|POET, PAINTER, ILLUSTRATOR, MUSICIAN (ENGLAND)|
BORN 12 May 1812, London: Highgate - DIED 30 Jan 1888, San Remo|
GRAVE LOCATION Sanremo, Liguria: Cimitero Monumentale della Foce, Via San Rocco 8
Edward Lear was one of the twenty-one children of Jeremiah Lear
and Ann Clark Skerrett. His eldest sister Ann raised him and
was like a mother to him until she died on 11 March, 1861. Edward's
health as a child was weak and their finances were often difficult,
but by the time he was sixteen his drawings earned them money.
He was soon employed by the Zoological Society of London for
ornithological drawings and from 1832 to 1836 he worked for
the Earl of Derby who had a private zoo. In 1846 he gave a series
of twelve drawing lessons to Queen Victoria. Also in 1846 his
"A Book of Nonsense" was published. It contained limericks and
was very successful. Many other nonsense books followed with
equal success. Some people thought that Edward Lear was a pseudonym
and that the Earl of Derby was the real author because Lear
was an anagram of Earl and both men were named Edward. |
He also developed his painting skills and learned to play several musical instruments. In the 1850s and in 1860 he set some of Tennyson's poetry to music.
He travelled widely and visited Greece and Egypt (1848-1849), India and Ceylon (1873-1875) and many other countries. In 1849 he travelled in Greece with Franklin Lushington, whom he had met in Malta. Lear loved him in a homosexual way, but although they remained friends for forty years these feelings weren't mutual. Other relationships with men failed. Later in life he proposed twice to the same woman 46 years his junior, but she turned him down. In 1866 he was considering to propose marriage to Augusta Bethell (1838-1931), whom he had met in 1840s when she was still a child. But he asked her sister Emma for advice and she discouraged him and he never asked Gussie to marry him.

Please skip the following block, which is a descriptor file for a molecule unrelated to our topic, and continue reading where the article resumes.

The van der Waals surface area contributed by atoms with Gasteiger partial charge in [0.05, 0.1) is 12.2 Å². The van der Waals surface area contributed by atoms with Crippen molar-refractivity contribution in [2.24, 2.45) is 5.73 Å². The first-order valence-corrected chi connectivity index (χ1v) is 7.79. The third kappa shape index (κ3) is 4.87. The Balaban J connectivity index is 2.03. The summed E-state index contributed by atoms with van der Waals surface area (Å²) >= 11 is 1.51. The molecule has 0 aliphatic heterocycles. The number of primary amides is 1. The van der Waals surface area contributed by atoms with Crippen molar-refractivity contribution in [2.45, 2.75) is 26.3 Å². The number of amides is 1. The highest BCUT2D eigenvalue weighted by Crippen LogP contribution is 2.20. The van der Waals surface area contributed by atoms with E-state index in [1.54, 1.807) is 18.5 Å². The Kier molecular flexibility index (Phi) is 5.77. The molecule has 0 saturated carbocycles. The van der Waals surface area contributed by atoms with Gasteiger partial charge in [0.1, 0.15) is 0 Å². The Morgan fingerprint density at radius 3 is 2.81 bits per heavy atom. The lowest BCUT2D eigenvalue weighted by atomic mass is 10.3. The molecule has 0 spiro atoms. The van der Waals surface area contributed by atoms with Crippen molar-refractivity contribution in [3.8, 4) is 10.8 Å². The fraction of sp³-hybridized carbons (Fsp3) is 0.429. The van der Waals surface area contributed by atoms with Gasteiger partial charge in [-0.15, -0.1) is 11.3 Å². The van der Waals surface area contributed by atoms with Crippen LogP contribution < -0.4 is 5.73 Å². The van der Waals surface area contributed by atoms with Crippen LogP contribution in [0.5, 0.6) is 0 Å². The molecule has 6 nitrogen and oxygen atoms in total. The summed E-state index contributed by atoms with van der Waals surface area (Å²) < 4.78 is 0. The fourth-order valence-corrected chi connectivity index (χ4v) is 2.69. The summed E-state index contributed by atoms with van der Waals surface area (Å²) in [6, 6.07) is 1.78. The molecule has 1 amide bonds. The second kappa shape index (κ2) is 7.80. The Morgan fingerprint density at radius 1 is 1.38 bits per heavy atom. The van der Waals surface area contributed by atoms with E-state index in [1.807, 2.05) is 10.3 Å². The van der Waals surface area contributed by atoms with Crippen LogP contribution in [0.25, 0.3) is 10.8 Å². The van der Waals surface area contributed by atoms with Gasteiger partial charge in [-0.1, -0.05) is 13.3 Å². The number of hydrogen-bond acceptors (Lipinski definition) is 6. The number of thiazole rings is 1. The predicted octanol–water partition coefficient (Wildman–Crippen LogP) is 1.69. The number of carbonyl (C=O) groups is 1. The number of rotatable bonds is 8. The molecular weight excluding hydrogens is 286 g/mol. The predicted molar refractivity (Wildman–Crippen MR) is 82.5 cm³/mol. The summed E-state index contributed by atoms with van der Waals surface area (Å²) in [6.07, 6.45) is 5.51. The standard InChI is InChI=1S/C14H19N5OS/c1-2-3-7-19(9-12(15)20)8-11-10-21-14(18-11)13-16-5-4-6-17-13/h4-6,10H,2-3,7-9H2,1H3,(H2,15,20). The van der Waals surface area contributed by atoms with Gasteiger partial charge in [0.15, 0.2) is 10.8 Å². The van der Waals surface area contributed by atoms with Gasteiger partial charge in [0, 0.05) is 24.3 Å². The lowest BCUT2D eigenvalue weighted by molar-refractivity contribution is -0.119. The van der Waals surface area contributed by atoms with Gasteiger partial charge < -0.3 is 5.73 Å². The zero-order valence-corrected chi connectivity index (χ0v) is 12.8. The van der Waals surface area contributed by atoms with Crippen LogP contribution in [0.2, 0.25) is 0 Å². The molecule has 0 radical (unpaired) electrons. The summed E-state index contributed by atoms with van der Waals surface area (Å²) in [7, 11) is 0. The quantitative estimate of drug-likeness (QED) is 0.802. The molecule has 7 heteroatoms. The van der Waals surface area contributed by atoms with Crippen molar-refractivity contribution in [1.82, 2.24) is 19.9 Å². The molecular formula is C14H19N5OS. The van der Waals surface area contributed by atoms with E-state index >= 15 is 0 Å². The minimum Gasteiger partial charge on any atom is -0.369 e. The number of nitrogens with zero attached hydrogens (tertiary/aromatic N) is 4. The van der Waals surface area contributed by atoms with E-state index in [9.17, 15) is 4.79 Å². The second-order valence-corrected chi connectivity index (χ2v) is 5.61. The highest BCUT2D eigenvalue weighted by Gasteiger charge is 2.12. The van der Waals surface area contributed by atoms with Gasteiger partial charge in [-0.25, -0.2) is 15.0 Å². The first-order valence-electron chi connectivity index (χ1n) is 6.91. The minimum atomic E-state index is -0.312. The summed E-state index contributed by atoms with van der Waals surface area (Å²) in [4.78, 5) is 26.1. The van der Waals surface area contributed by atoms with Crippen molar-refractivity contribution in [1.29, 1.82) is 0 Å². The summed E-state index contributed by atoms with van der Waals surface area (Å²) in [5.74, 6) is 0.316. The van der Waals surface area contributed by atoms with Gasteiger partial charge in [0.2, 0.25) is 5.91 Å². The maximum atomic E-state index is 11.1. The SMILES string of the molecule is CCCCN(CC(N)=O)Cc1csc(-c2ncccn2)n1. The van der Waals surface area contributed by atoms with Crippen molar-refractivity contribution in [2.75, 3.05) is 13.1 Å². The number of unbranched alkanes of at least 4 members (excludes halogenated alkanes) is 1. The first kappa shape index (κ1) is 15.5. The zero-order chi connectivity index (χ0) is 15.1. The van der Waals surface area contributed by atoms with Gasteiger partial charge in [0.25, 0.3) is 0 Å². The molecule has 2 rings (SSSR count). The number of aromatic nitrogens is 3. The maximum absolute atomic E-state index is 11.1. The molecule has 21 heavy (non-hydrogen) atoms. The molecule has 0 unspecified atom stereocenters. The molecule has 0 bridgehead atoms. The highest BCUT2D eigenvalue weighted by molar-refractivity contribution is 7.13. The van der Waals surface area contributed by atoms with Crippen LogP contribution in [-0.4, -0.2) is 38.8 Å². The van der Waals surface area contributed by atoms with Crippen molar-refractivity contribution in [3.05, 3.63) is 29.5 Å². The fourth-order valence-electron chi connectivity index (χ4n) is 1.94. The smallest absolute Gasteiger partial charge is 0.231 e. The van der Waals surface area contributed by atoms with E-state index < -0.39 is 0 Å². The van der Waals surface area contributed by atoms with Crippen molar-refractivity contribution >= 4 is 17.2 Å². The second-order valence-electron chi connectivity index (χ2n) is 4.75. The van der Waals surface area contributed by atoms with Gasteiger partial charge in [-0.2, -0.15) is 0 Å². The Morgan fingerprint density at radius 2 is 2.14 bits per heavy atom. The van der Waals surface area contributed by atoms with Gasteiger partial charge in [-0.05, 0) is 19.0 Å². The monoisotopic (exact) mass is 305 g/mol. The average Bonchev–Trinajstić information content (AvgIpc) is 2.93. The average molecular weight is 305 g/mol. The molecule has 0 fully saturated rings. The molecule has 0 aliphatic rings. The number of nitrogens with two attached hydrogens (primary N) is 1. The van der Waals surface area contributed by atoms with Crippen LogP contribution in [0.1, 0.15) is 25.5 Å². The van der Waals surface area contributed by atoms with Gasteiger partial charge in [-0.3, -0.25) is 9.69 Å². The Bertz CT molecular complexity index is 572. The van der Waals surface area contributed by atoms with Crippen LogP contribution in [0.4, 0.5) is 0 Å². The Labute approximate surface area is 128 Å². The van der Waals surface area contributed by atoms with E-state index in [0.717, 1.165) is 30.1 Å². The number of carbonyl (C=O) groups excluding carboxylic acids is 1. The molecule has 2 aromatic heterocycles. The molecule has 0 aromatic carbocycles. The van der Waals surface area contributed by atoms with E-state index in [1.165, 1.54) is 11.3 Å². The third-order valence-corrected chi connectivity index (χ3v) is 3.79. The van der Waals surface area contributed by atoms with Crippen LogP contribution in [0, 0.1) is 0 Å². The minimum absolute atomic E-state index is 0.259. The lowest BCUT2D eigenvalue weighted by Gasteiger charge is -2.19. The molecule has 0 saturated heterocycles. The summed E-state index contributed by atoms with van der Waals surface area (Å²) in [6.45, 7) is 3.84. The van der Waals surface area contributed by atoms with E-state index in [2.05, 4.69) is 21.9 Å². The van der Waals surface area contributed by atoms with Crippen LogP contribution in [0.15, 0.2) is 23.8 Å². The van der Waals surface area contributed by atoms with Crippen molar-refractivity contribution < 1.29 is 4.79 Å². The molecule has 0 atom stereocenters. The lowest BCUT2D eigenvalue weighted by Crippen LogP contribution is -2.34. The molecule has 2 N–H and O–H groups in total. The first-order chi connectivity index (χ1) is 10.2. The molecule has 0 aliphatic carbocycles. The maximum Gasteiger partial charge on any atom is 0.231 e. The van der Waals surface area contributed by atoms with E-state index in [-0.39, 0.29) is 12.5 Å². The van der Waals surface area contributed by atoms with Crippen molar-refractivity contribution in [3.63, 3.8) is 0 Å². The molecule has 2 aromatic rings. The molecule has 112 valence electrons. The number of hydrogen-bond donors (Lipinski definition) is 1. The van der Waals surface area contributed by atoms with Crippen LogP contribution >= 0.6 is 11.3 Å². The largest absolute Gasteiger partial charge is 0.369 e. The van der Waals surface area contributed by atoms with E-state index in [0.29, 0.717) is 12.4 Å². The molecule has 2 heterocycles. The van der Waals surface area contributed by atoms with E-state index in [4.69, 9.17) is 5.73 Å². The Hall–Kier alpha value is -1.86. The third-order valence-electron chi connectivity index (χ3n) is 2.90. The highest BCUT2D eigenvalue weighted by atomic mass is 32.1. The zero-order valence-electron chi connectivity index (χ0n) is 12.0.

He settled in 1871 San Remo at the Villa Emily. In 1876 he published his last book of nonsense, "Laughable Lyrics". After a hotel took away his view he had a the Villa Tennyson built. It was said that he instructed the builder that the villa should be an exact copy of the Villa Emily so that his dear cat Foss would feel at home immediately. Foss had been with him October, 1872 and when he died in November, 1887 he was buried under a large tombstone in his Italian garden. Lear himself died only two months later.
was a friend of Hunt, William Holman
Full text of "Letters of Edward Lear : to Chichester Fortescue, Lord Carlingford, and Frances Countess Waldegrave"